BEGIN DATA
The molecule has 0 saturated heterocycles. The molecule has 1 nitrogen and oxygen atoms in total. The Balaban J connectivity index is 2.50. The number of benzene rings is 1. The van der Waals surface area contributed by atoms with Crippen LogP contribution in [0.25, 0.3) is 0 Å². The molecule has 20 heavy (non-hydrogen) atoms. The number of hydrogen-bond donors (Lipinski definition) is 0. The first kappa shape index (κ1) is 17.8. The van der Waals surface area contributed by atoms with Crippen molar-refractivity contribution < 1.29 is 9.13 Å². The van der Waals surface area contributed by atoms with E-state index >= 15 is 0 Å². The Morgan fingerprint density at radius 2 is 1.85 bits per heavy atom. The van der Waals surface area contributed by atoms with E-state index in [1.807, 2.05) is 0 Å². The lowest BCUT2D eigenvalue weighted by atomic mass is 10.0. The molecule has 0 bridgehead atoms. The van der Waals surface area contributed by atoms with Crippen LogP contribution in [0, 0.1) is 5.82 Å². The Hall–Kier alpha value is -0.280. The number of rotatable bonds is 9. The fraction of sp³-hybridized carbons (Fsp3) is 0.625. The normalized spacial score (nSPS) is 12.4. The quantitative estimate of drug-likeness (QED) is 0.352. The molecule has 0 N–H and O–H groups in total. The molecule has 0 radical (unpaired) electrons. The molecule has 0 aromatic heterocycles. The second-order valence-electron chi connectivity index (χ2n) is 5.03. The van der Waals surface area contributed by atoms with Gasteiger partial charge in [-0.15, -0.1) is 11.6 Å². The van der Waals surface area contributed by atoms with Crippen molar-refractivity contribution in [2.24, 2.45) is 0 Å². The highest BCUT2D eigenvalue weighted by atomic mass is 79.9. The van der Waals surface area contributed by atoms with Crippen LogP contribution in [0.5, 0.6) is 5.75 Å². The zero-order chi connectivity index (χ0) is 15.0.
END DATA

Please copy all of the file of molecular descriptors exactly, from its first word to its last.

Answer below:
The molecule has 0 saturated heterocycles. The molecule has 1 nitrogen and oxygen atoms in total. The Balaban J connectivity index is 2.50. The number of benzene rings is 1. The van der Waals surface area contributed by atoms with Crippen LogP contribution in [0.25, 0.3) is 0 Å². The molecule has 20 heavy (non-hydrogen) atoms. The number of hydrogen-bond donors (Lipinski definition) is 0. The first kappa shape index (κ1) is 17.8. The van der Waals surface area contributed by atoms with Crippen molar-refractivity contribution < 1.29 is 9.13 Å². The van der Waals surface area contributed by atoms with E-state index >= 15 is 0 Å². The Morgan fingerprint density at radius 2 is 1.85 bits per heavy atom. The van der Waals surface area contributed by atoms with E-state index in [1.807, 2.05) is 0 Å². The lowest BCUT2D eigenvalue weighted by atomic mass is 10.0. The molecule has 0 bridgehead atoms. The van der Waals surface area contributed by atoms with Crippen LogP contribution in [0, 0.1) is 5.82 Å². The Hall–Kier alpha value is -0.280. The number of rotatable bonds is 9. The fraction of sp³-hybridized carbons (Fsp3) is 0.625. The normalized spacial score (nSPS) is 12.4. The quantitative estimate of drug-likeness (QED) is 0.352. The molecule has 0 N–H and O–H groups in total. The molecule has 0 radical (unpaired) electrons. The molecule has 0 aromatic heterocycles. The second-order valence-electron chi connectivity index (χ2n) is 5.03. The van der Waals surface area contributed by atoms with Gasteiger partial charge in [-0.15, -0.1) is 11.6 Å². The van der Waals surface area contributed by atoms with Crippen molar-refractivity contribution in [2.24, 2.45) is 0 Å². The highest BCUT2D eigenvalue weighted by atomic mass is 79.9. The van der Waals surface area contributed by atoms with Crippen LogP contribution in [0.5, 0.6) is 5.75 Å². The zero-order chi connectivity index (χ0) is 15.0.